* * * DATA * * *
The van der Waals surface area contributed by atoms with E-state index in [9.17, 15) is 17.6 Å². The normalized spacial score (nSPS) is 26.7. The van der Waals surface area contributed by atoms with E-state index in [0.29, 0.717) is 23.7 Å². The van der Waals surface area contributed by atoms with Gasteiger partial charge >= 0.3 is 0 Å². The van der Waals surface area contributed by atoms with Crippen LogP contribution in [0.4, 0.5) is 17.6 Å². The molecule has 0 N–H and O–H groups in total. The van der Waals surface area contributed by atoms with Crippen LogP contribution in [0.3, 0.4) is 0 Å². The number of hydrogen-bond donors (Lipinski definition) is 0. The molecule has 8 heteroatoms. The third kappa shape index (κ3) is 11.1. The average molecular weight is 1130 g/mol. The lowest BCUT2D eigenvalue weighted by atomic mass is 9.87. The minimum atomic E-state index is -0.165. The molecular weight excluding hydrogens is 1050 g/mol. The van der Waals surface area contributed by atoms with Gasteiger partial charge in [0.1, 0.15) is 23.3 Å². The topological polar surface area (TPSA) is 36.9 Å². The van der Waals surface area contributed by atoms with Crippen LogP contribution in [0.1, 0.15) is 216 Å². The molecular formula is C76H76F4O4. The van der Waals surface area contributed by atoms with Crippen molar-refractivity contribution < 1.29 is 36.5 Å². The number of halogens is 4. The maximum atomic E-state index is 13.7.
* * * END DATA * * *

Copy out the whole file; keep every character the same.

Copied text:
The van der Waals surface area contributed by atoms with E-state index in [9.17, 15) is 17.6 Å². The normalized spacial score (nSPS) is 26.7. The van der Waals surface area contributed by atoms with E-state index in [0.29, 0.717) is 23.7 Å². The van der Waals surface area contributed by atoms with Gasteiger partial charge >= 0.3 is 0 Å². The van der Waals surface area contributed by atoms with Crippen LogP contribution in [0.4, 0.5) is 17.6 Å². The molecule has 0 N–H and O–H groups in total. The van der Waals surface area contributed by atoms with Crippen LogP contribution in [0.3, 0.4) is 0 Å². The number of hydrogen-bond donors (Lipinski definition) is 0. The molecule has 8 heteroatoms. The third kappa shape index (κ3) is 11.1. The average molecular weight is 1130 g/mol. The lowest BCUT2D eigenvalue weighted by atomic mass is 9.87. The minimum atomic E-state index is -0.165. The molecular weight excluding hydrogens is 1050 g/mol. The van der Waals surface area contributed by atoms with Gasteiger partial charge in [0.1, 0.15) is 23.3 Å². The topological polar surface area (TPSA) is 36.9 Å². The van der Waals surface area contributed by atoms with Crippen LogP contribution in [0.1, 0.15) is 216 Å². The molecular formula is C76H76F4O4. The van der Waals surface area contributed by atoms with Crippen molar-refractivity contribution < 1.29 is 36.5 Å². The number of halogens is 4. The maximum atomic E-state index is 13.7.